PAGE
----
Female announcer: We're here live on the red carpet, and there are some very famous couples here tonight. We've got Brad Pitt and Angelina Jolie, Annette Bening and Warren Beatty. And oh look, it's Heidi Klum and Seal!

Cut to Heidi Klum smiling and waving. Waddling alongside her is a seal.

Seal: Ork, ork, ork!

Textual Studies


Professor: Let's all take a look at today's text.

The page is blank except for a text message printed in large capital letters: WHERE R U?

Professor: There's so much to unpack here. In this deceptively simple statement, we have some of humanity's grandest themes. Who wants to start?
Student #1: It's a classic existentialist plea, a, a strangled voice crying out from the bottommost depths of the abyss.
Student #2: An open wound made fresh as an act of desperation.
Professor: Very good. Who else?
Student #3: But the use of the "U" implies familiarity. Despite the loneliness, despite the terrible rupture caused by the breakdown of authentic communication, there is still a connection felt.
Student #4: I suppose it's even possible these two people have never met.
Professor: Ah. You're assuming they're people, are you?
Class: Oooo...
Professor: Might this query be a prayer directed at an absent deity? A pained expression of spiritual doubt, cast upwards towards the heavens?
Student #1: Oh, and that would make perfect sense given yesterday's text, "OMG."
Class: Oooo...
Professor: Very good. Now I want you all to personally tackle this question. Think about it in the context of your own life journeys. Where are you? What is your state of being, what is your existential location, as it were, in relation to your hopes, your dreams, your fears? The assignment is due tomorrow by 5:00. As always, all responses must be 140 characters or less.

Thursday, March 10, 2011


87% Introverted, 13% Extroverted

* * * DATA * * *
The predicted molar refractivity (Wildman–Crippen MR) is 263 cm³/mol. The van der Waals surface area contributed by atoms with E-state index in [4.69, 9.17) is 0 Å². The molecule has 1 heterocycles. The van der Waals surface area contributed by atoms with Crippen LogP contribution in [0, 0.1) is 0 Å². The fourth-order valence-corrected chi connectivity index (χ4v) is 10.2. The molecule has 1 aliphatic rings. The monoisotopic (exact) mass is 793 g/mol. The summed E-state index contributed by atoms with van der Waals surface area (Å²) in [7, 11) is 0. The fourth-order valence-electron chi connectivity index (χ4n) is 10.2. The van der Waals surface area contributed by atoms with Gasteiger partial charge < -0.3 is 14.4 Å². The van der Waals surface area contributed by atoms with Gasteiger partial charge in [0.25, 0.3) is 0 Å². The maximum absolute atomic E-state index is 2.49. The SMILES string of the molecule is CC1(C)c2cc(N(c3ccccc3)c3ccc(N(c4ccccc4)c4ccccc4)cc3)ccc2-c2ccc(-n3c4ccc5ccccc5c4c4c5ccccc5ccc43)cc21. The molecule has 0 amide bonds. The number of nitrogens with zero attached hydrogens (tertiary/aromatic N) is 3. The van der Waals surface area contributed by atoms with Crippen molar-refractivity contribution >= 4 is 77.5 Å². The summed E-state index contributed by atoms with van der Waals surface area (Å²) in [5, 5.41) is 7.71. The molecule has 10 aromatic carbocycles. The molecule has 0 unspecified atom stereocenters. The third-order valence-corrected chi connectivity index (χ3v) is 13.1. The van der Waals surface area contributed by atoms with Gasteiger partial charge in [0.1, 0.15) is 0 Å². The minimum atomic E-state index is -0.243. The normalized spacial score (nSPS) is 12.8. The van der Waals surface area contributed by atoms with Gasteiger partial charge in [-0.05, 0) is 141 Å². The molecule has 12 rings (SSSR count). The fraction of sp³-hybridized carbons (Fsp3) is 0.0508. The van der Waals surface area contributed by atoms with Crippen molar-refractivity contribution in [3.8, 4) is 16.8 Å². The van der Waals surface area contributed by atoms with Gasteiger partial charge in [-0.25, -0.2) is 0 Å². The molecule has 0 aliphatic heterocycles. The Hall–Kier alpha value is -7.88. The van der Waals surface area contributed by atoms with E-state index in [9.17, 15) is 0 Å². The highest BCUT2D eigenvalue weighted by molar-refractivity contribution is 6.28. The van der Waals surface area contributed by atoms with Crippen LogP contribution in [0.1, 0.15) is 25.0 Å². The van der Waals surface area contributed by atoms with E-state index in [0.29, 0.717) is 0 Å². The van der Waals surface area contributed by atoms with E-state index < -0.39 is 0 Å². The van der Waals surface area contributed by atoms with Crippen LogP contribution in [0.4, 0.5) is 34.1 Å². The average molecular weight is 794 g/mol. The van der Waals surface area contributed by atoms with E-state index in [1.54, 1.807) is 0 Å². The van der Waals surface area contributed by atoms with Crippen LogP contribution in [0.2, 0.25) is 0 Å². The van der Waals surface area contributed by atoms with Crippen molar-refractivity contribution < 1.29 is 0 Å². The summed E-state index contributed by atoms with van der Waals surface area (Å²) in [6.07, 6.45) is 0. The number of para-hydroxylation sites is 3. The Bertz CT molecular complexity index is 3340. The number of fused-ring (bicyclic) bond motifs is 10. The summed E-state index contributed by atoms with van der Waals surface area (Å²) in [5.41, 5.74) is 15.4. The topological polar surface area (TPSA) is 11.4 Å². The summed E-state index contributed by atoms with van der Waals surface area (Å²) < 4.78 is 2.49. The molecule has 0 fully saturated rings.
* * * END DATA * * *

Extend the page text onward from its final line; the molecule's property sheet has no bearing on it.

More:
60% Intuitive, 40% Sensing
53% Feeling, 47% Thinking
80% Judging, 20% Perceiving

And that's me.* (*a la Rinse & repeat.
(Am I sliding?)

Can I see the four s's for the three z's?
The part for the wh0le? 

Conceptualizing complexity.
Abstracting edges.
Imagining over reasoning.

Organize it. Decisive.
Organ Isaac. Dive.
I am big, you, itty-bitty.

I tell myself I'm objective
Though I remain ruled by whims

Inuit Intuition
The Ice-olated Eskimo
In an Introverted Igloo
Bipolar bear?
A fish in sea...

Roll dice for incantation.

I'm personal, not impersonal
I impersonate me
I am a person
I person me
I person I
I personify
I person, if I
I person, if I am
I appear I am a person
I am a person, therefore I am

Can't see? Therefore it's for the trees. 

Wednesday, March 9, 2011

self-consistency and incompleteness in axiomatic theorem systems

I. Somebody New Just Died in Your Dreams Tonight
A door slams, and somebody dies
in your dreams
I was above, upstairs, in a rickety bed in the attic
Or at least in a small room on the top floor
Of an old house
Sheltered from the caprice of your acoustics
Shots fired---interpretation of evidence in the face of blindness
A clap of closing, and somebody fell

your father,
in fact,

A crime of coincidence, passionless
Shattering heart against stone-cold catacombs
Leaving you kneeling by his patricide
Entombed by the flickering of your eyes

II. The Flying Butter Effect
Our greatest piece is our dialogue
Cause and effect
A butter flies, and somebody dies

The flying butter effect is when something melts in your mind, 
creating a new substance---when two or more associations---the 
butter, the heat, the butterfly effect---
work upon each other in friction

It's cooking
Now you're cooking
Butter makes everything better 
Sleeplessness and sleep do the same things---they melt the cavernous walls of the corridors of the mind
the butter of time
Lathering it all to mix together like in a cranium bowl
A sweet-associative molasses of confection-connections

III. Metaphormorphosis
When the pillars of caterpillars
Burst into butterflies
Demolishing the ancient architecture,
(abandoned marble and grassland)
for the laneless skyways
The flutter of wings' flap
(the shutter-speed of an eyelash)
Dream sequence
(capture photographs of mental maps)
& everything changes

IV. Post-Donation Instructions
Today, "on wheat" sounded like "ennui"
when I approached the deli counter
Dizzy from blood loss
No inspiration forthcoming
But then
(Chaos theory)
And my mind is mine again

Monday, March 7, 2011

Gone Fishin'

Fever dream: I'm
cutting through salmon-streams of piranha-people
scoops of sardines squeezed between whale baleen
shot out of blowholes, cut up by coral
strangled by tendrils, cackling deafening electrical crackles
just a small fish in a gargantuan pond
drowning in an ocean of omnipresent stimulation